Alma W. Thomas and David Driskell were an integral part of the creative and cultural scene in Washington, DC, for decades. Learn more about their journeys in art through our program with Howard University on November 13, which will focus on Spirituality, Howard University, Identity, and Thomas and Driskell’s art in dialogue.
Alma W. Thomas and David Driskell were close friends for decades. Both migrated from Georgia, settled in Washington, DC, and attended Howard University, though decades apart. Moving in similar professional and social circles, their paths often converged. In 1953, they were introduced at the Barnett Aden Gallery (the first Black-owned art gallery in the United States), located near Howard, which Thomas helped manage. The day they met, Driskell, who worked at the gallery, brought in a one of Thomas’s paintings from her car, and she tipped him for his efforts. They spoke about their backgrounds, who they knew, and their friendship began. Together, they frequented galleries and museums like The Phillips Collection, and they exhibited their work as part of the local arts scene. They kept in contact through studio visits and constant correspondence.
For Thomas’s first solo show at Howard in 1966, Driskell wrote that her art revealed “her love of life.” Five years later, Driskell curated her show at Fisk University in Nashville, where he was the chair of the art department. For Thomas: “The opening of my exhibition was . . . one I will always cherish. Such joy!” That same year, officials at the Whitney Museum of American Art in New York responded to protests over the museum’s limited inclusion of African Americans by agreeing to present a series of solo shows of Black artists. During this time, Whitney curator Robert Doty corresponded with Driskell, and he recommended the Thomas to Doty, leading to Thomas’s exhibition at the Whitney in 1972 that brought her national acclaim. In 1976, Driskell featured her art in his pioneering show Two Centuries of Black American Art which debuted at the Los Angeles County Museum of Art then toured the country.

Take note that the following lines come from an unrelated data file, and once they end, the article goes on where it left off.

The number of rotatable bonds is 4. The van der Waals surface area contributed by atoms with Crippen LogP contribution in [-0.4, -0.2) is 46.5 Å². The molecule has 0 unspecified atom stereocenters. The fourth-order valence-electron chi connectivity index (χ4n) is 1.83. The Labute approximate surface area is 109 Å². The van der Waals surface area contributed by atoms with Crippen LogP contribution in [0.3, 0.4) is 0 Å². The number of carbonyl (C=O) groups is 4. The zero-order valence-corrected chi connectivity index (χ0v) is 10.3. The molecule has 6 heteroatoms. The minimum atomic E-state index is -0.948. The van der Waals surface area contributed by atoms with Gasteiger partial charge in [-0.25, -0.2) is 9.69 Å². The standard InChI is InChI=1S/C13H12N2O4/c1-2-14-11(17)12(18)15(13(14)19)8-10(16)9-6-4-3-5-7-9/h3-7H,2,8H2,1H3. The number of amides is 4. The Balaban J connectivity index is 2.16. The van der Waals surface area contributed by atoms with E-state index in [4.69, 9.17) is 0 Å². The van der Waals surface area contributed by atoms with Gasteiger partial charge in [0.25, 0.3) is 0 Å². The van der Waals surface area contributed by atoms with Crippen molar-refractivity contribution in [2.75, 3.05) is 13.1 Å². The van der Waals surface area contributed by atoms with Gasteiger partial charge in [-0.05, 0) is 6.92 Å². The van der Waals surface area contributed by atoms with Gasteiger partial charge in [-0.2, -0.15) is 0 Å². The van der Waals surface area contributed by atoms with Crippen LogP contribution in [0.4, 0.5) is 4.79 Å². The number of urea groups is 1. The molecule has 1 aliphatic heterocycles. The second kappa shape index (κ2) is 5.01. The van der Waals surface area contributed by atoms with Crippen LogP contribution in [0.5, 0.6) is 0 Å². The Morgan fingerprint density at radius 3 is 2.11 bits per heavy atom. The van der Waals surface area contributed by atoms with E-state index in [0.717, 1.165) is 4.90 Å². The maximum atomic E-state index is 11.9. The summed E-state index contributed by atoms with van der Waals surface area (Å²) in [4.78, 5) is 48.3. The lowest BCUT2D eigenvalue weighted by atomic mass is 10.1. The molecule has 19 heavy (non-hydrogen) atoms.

Their friendship only strengthened with time, as they updated one another on their art and plans for future visits. Driskell wrote: “I am quite anxious about seeing the new paintings that you have done . . . [S]ending warm regards and I do look forward to seeing you.” After Thomas’s passing, Driskell said “her indomitable spirit was now free to roam the order of perfection where color and form . . . reign.”